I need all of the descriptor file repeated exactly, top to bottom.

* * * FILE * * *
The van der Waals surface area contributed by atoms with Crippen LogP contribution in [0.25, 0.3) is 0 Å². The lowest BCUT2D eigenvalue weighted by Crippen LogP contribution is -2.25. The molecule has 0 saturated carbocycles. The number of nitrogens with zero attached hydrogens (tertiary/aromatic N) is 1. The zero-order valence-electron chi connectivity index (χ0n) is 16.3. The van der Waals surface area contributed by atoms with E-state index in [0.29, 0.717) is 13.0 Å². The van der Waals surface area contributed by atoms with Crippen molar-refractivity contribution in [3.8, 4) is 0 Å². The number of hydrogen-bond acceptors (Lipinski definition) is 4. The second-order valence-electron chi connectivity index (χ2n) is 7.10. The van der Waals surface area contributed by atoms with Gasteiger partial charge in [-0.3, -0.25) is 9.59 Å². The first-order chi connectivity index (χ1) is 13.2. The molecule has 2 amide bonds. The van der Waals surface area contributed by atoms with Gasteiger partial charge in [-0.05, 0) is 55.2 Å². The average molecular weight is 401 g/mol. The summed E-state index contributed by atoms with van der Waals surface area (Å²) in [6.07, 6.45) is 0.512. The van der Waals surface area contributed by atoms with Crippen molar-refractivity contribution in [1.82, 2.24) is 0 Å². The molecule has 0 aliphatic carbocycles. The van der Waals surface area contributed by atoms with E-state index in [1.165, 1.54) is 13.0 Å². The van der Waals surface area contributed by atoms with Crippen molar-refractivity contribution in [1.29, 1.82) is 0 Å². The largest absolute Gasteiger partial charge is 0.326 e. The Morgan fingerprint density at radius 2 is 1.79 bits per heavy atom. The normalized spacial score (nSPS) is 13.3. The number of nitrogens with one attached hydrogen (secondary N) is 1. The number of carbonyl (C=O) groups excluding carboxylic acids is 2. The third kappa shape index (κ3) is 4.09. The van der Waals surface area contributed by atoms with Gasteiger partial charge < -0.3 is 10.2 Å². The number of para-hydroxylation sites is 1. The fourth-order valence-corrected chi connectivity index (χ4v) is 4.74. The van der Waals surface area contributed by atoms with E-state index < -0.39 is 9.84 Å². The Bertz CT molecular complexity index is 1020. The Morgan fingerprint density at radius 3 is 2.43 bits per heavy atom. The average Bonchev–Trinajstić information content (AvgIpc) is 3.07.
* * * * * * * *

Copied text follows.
The van der Waals surface area contributed by atoms with Crippen LogP contribution in [0.25, 0.3) is 0 Å². The lowest BCUT2D eigenvalue weighted by Crippen LogP contribution is -2.25. The molecule has 0 saturated carbocycles. The number of nitrogens with zero attached hydrogens (tertiary/aromatic N) is 1. The zero-order valence-electron chi connectivity index (χ0n) is 16.3. The van der Waals surface area contributed by atoms with E-state index in [0.29, 0.717) is 13.0 Å². The van der Waals surface area contributed by atoms with Crippen molar-refractivity contribution in [3.8, 4) is 0 Å². The number of hydrogen-bond acceptors (Lipinski definition) is 4. The second-order valence-electron chi connectivity index (χ2n) is 7.10. The van der Waals surface area contributed by atoms with Gasteiger partial charge in [-0.3, -0.25) is 9.59 Å². The first-order chi connectivity index (χ1) is 13.2. The molecule has 2 amide bonds. The van der Waals surface area contributed by atoms with Gasteiger partial charge in [-0.05, 0) is 55.2 Å². The average molecular weight is 401 g/mol. The summed E-state index contributed by atoms with van der Waals surface area (Å²) in [6.07, 6.45) is 0.512. The van der Waals surface area contributed by atoms with Crippen molar-refractivity contribution in [1.82, 2.24) is 0 Å². The molecule has 0 aliphatic carbocycles. The van der Waals surface area contributed by atoms with E-state index in [1.165, 1.54) is 13.0 Å². The van der Waals surface area contributed by atoms with Crippen molar-refractivity contribution in [1.29, 1.82) is 0 Å². The largest absolute Gasteiger partial charge is 0.326 e. The Morgan fingerprint density at radius 2 is 1.79 bits per heavy atom. The normalized spacial score (nSPS) is 13.3. The number of nitrogens with one attached hydrogen (secondary N) is 1. The number of carbonyl (C=O) groups excluding carboxylic acids is 2. The third kappa shape index (κ3) is 4.09. The van der Waals surface area contributed by atoms with Gasteiger partial charge < -0.3 is 10.2 Å². The number of para-hydroxylation sites is 1. The fourth-order valence-corrected chi connectivity index (χ4v) is 4.74. The van der Waals surface area contributed by atoms with E-state index < -0.39 is 9.84 Å². The Bertz CT molecular complexity index is 1020. The Morgan fingerprint density at radius 3 is 2.43 bits per heavy atom. The average Bonchev–Trinajstić information content (AvgIpc) is 3.07.